The Darkest Minds – The latest in endless stream of YA dystopian future set movies.  Totally derivative of everything that has gone before particularly Divergent and the Maze Runner.  Amandla Stenberg (who was in the first Hunger Games movie when she was 13) makes a likeable lead. The Darkest Minds

BlacKkKlansman – Spike Lee is back on form with the true story of a African-American policeman who infiltrated the Ku Klux Klan in the 1970’s.  John David Washington has all the charisma of his famous farther and is well supported by the always excellent Adam Driver.  Lee’s attempt to juxtapose the narrative with recent events isn’t subtle, but it is extremely effective. BlacKkKlansman

The Children Act – This is the second film the year with a screenplay from Ian McEwan based on on his own book.  Despite excellent performances the inner monologue of On Chesil Beach failed to translate to the screen.  The Children Act centres around Emma Thompson as a family court judge forced to make life changing decisions for other people while seemingly oblivious to the crumbing state of her own marriage.  Thompson is outstanding in the lead elevating the film way above what it could have been, she works best when playing against Stanley Tucci as her husband, who is also brilliant in a smaller supporting role. The Children Act

I don’t include re-releases in contention for movie of the month, that rules out Pandora’s Box leaving a straight fight between: In The Fade, A Prayer Before Dawn, and BlacKkKlansman.  As well as being the best films of the month, they are also the hardest hitting and most memorable, films that you will still be thinking about days or weeks later.  The movie of the month is:In The Fade poster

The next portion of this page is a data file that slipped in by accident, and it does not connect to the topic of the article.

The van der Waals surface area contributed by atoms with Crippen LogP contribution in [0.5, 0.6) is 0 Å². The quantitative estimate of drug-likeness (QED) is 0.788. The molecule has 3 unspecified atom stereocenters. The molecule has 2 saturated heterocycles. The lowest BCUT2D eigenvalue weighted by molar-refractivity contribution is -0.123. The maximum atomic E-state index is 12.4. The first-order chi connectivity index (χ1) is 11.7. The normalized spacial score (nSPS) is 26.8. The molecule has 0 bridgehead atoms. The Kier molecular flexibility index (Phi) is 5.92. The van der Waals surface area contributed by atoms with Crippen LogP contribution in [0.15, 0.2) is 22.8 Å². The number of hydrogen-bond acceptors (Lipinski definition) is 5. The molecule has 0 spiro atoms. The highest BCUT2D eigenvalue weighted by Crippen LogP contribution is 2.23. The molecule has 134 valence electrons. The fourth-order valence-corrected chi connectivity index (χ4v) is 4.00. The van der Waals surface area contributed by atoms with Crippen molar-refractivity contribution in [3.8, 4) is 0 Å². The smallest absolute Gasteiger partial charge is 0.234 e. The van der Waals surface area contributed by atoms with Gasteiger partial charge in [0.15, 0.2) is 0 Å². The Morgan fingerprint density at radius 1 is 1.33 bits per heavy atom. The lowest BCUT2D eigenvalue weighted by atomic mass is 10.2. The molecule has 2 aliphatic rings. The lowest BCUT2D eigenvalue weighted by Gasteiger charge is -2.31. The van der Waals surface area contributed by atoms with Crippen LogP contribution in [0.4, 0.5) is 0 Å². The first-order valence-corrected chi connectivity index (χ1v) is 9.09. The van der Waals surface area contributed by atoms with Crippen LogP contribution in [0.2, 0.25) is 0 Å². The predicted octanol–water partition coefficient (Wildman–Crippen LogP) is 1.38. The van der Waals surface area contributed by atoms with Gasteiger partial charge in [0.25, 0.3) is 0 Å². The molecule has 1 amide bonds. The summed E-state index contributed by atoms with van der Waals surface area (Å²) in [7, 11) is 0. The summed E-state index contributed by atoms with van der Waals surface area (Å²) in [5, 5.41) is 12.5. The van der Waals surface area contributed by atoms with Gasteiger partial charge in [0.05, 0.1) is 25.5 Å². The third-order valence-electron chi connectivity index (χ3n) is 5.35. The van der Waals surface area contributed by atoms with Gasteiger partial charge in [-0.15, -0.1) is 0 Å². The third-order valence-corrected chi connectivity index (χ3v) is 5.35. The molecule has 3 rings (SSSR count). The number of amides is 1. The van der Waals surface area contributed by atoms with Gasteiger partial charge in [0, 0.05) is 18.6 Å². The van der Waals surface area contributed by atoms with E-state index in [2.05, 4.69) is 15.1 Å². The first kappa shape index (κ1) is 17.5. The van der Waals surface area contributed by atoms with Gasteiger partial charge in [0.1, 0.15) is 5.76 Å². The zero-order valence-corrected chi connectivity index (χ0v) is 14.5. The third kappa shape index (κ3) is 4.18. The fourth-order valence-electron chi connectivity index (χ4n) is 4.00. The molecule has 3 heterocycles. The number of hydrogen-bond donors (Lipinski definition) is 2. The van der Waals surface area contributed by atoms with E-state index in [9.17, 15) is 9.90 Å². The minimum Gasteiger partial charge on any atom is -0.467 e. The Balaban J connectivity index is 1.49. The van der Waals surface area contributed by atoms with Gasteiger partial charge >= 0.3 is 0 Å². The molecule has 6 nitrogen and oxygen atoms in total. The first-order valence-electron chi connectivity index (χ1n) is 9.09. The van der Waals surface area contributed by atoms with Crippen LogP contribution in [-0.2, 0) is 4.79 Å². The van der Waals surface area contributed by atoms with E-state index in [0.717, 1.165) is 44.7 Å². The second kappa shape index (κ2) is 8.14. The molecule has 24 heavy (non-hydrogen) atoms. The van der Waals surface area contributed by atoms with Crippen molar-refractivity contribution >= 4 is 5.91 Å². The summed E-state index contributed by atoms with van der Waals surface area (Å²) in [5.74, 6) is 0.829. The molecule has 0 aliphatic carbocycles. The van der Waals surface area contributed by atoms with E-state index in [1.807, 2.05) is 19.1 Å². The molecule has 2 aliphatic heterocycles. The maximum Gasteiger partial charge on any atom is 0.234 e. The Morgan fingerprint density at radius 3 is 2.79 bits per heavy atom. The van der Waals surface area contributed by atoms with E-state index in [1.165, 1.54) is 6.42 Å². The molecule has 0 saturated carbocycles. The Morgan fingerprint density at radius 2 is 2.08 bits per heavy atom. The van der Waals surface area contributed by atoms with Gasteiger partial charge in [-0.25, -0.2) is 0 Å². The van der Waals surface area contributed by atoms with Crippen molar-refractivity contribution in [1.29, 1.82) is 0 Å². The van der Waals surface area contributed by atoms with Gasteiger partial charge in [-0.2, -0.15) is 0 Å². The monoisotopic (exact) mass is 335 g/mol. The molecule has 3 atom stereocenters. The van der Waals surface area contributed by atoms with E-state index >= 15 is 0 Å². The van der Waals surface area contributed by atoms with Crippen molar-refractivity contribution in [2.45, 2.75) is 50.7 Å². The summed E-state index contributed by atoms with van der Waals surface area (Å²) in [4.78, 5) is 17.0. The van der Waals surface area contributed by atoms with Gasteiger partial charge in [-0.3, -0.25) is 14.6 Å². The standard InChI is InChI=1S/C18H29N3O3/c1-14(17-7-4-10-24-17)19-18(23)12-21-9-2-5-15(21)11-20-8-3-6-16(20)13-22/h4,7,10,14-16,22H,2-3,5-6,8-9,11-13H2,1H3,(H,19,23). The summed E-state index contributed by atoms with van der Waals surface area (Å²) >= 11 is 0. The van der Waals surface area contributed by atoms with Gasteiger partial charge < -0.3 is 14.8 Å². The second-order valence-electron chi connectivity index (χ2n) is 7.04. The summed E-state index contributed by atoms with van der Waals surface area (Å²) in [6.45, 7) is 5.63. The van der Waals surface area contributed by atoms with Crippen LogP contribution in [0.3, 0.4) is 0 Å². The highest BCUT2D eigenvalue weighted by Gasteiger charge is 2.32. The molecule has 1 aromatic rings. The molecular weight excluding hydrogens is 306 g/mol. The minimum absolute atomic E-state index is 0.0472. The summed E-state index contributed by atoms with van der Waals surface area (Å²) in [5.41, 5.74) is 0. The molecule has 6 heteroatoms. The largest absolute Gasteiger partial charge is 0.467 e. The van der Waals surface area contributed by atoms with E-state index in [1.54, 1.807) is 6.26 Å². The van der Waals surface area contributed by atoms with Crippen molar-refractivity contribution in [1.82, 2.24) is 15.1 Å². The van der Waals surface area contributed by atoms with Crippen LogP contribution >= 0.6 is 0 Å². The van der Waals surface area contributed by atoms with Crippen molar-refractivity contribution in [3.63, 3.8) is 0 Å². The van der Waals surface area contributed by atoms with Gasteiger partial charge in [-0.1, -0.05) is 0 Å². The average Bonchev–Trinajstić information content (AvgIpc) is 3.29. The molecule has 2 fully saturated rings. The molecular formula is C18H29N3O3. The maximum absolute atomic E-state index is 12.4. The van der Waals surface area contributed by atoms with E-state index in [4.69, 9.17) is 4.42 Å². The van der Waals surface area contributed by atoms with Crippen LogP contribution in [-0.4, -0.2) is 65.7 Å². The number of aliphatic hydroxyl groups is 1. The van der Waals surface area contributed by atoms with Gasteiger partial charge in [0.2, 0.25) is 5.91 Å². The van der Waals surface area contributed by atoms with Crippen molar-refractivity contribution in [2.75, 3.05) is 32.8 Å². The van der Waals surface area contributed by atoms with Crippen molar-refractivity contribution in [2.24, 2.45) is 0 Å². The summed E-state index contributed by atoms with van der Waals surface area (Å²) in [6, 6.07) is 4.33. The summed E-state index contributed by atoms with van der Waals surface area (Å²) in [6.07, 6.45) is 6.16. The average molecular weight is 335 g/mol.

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pandoras-box-1929-poster-1000x750SPOILER WARNING – this article contains spoilers for a ninety year old movie, and a three thousand year old myth – SPOILER WARNING

I think everyone knows the story of Pandora’s Box from Greek mythology.  Pandora  was created by various gods on the orders of Zeus to punish humanity after Prometheus stole the secret of fire.  She was given “a shameful mind and deceitful nature” and had the power to seduce and felt compelled to do so.  The gods gave Pandora a gift of a pithos (a jar, mistranslated as box a few thousand years later) containing all the evils of the world.  She could not resist the temptation, and opens the jar/box thus releasing evil on the world.  In some versions of the story, a dove remains representing hope (more on that later). Pandora

So why am I telling a well known story from around 8th centuries BC?  I have just watched G W Pabst’s 1929 masterpiece Pandora’s Box at the MAC in Birmingham, thanks to the BFI in what they describe as ” New 2K DCP of the 2009 restoration of Munich Film Museum’s definitive cut, with score by Peer Raben”.

For those who don’t know, Pandora’s Box tells of the rise and fall of desirable and seductive but naive young dancer Lulu (Louise Brooks). origonal poster